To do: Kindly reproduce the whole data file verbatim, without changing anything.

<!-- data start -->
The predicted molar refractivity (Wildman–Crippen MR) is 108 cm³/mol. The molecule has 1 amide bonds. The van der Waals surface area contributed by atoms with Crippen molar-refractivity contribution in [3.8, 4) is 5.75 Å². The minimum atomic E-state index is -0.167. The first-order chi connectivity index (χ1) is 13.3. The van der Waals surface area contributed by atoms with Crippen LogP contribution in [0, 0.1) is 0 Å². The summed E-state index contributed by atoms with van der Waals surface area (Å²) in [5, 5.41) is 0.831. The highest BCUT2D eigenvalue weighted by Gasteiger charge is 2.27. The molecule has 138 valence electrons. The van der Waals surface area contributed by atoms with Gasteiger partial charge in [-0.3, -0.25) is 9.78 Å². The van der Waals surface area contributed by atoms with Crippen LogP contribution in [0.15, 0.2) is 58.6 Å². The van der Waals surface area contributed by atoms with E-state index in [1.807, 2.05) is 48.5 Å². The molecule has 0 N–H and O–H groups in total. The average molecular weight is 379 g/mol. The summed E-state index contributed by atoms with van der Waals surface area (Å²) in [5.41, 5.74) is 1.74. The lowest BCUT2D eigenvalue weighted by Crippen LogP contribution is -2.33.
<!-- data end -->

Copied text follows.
The predicted molar refractivity (Wildman–Crippen MR) is 108 cm³/mol. The molecule has 1 amide bonds. The van der Waals surface area contributed by atoms with Crippen molar-refractivity contribution in [3.8, 4) is 5.75 Å². The minimum atomic E-state index is -0.167. The first-order chi connectivity index (χ1) is 13.3. The van der Waals surface area contributed by atoms with Crippen LogP contribution in [0, 0.1) is 0 Å². The summed E-state index contributed by atoms with van der Waals surface area (Å²) in [5, 5.41) is 0.831. The highest BCUT2D eigenvalue weighted by Gasteiger charge is 2.27. The molecule has 138 valence electrons. The van der Waals surface area contributed by atoms with Gasteiger partial charge in [-0.3, -0.25) is 9.78 Å². The van der Waals surface area contributed by atoms with Crippen LogP contribution in [0.15, 0.2) is 58.6 Å². The van der Waals surface area contributed by atoms with E-state index in [1.807, 2.05) is 48.5 Å². The molecule has 0 N–H and O–H groups in total. The average molecular weight is 379 g/mol. The summed E-state index contributed by atoms with van der Waals surface area (Å²) in [5.41, 5.74) is 1.74. The lowest BCUT2D eigenvalue weighted by Crippen LogP contribution is -2.33.